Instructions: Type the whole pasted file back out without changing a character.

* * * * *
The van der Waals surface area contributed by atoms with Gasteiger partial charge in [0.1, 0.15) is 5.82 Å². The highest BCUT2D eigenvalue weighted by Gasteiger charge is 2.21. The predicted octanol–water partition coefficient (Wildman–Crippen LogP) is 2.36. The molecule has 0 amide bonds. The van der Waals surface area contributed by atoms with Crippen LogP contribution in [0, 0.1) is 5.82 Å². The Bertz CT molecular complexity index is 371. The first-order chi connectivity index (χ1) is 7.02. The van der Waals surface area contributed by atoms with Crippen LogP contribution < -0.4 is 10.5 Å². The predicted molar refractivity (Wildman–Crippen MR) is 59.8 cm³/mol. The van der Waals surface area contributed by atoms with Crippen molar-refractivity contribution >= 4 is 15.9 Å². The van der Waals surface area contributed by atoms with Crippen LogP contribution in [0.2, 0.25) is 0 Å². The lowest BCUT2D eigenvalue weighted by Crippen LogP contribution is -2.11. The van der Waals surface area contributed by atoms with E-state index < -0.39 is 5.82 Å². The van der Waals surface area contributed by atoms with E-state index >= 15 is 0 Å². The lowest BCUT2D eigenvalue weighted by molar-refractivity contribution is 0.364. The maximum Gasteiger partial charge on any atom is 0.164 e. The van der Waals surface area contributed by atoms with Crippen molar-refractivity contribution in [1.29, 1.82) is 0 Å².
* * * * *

The van der Waals surface area contributed by atoms with Gasteiger partial charge in [0.1, 0.15) is 5.82 Å². The highest BCUT2D eigenvalue weighted by Gasteiger charge is 2.21. The predicted octanol–water partition coefficient (Wildman–Crippen LogP) is 2.36. The molecule has 0 amide bonds. The van der Waals surface area contributed by atoms with Crippen LogP contribution in [0, 0.1) is 5.82 Å². The Bertz CT molecular complexity index is 371. The first-order chi connectivity index (χ1) is 7.02. The van der Waals surface area contributed by atoms with Crippen LogP contribution < -0.4 is 10.5 Å². The predicted molar refractivity (Wildman–Crippen MR) is 59.8 cm³/mol. The van der Waals surface area contributed by atoms with Crippen molar-refractivity contribution >= 4 is 15.9 Å². The van der Waals surface area contributed by atoms with Crippen LogP contribution in [0.2, 0.25) is 0 Å². The lowest BCUT2D eigenvalue weighted by Crippen LogP contribution is -2.11. The van der Waals surface area contributed by atoms with E-state index < -0.39 is 5.82 Å². The van der Waals surface area contributed by atoms with E-state index >= 15 is 0 Å². The lowest BCUT2D eigenvalue weighted by molar-refractivity contribution is 0.364. The maximum Gasteiger partial charge on any atom is 0.164 e. The van der Waals surface area contributed by atoms with Crippen molar-refractivity contribution in [1.29, 1.82) is 0 Å².